At least eight people were killed and more than 80 injured in two attacks in Burkina Faso's capital, one of them targeting the French embassy, security officials said.
Security Minister Clement Sawadogo told a news conference in Ouagadougou Friday that those killed were all security personnel.
The injured were being treated at local civilian and military hospitals, he said, adding that dozens were in "quite serious conditions" and three were "considered very serious."
Sawadogo confirmed there were two coordinated attacks: one against the French embassy, the other against the national army headquarters, and said assailants used a "vehicle packed with explosives" against the latter.
R-mi Dandjinou, Burkina Faso's minister of communication, told CNN on Friday that six attackers had been "neutralized" across the two sites.
There has been no claim of responsibility for the attacks.
Speaking in Paris, French Foreign Minister Jean-Yves Le Drian said France was targeted because it is "Burkina Faso's ally in its fight against terrorism."
The UN Security Council issued a statement condemning "in the strongest terms the barbaric and cowardly terrorist attacks" in Ouagadougou.
Its members "expressed their solidarity with Burkina Faso in its fight against terrorism and stressed the need to intensify regional and international efforts to combat terrorism and violent extremism, which may be conducive to terrorism."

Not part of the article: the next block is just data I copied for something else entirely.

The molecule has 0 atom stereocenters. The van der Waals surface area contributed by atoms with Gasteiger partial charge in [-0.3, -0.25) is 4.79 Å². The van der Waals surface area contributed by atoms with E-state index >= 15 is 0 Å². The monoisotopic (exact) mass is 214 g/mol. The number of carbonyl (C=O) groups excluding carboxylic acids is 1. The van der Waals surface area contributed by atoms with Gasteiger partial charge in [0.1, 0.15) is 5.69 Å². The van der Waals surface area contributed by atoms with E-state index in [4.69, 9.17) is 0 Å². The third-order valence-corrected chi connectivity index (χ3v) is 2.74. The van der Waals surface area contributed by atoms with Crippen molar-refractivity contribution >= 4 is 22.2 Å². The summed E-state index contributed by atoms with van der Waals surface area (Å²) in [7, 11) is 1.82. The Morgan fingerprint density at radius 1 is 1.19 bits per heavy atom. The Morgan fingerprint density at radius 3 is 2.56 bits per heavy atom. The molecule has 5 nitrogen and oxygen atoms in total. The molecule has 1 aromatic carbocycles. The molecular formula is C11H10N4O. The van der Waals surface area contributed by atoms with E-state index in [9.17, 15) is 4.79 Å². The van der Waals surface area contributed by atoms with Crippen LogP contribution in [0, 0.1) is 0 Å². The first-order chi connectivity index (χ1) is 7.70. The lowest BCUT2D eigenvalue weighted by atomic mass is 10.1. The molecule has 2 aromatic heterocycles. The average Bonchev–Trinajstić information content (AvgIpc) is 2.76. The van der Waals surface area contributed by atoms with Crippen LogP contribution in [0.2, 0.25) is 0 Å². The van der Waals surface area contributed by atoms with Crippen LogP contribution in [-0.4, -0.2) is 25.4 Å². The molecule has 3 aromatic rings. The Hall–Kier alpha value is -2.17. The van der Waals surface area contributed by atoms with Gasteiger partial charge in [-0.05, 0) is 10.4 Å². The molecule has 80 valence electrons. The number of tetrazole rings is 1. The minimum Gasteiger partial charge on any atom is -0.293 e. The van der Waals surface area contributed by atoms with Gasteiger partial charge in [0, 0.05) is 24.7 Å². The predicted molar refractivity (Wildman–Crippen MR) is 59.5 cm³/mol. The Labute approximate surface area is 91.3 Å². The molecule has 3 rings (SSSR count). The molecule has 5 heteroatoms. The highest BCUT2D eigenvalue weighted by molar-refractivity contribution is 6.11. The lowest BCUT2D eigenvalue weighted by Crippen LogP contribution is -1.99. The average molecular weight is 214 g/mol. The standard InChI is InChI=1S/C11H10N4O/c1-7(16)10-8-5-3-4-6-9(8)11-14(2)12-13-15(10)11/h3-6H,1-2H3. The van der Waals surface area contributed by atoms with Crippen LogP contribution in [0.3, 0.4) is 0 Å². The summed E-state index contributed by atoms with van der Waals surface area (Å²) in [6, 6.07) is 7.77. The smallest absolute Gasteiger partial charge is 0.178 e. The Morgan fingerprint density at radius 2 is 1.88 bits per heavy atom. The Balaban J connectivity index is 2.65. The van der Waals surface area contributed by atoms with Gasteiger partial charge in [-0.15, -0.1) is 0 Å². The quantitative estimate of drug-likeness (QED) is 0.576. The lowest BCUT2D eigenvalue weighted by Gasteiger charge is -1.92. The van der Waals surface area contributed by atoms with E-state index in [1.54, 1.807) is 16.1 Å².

This is the third major assault on Ouagadougou in the past two years. Previous attacks were carried out by al Qaeda allies in the region.
An attack by gunmen last year on a restaurant in the capital left at least 18 people dead, including two attackers. The victims were of several different nationalities.
A similar assault in 2016 on a cafe and hotel popular with Western diplomats in the same district of the city left 29 dead.
The West, particularly France, considers Burkina Faso a key ally in the fight against al Qaeda in the region.
France has a military presence in Burkina Faso as part of Operation Barkhane, which was launched in 2014 to combat jihadist activity across the Sahel region.
The country was formerly known as the Republic of Upper Volta when it was established in 1958 as a self-governing colony under France. It gained full independence in 1960.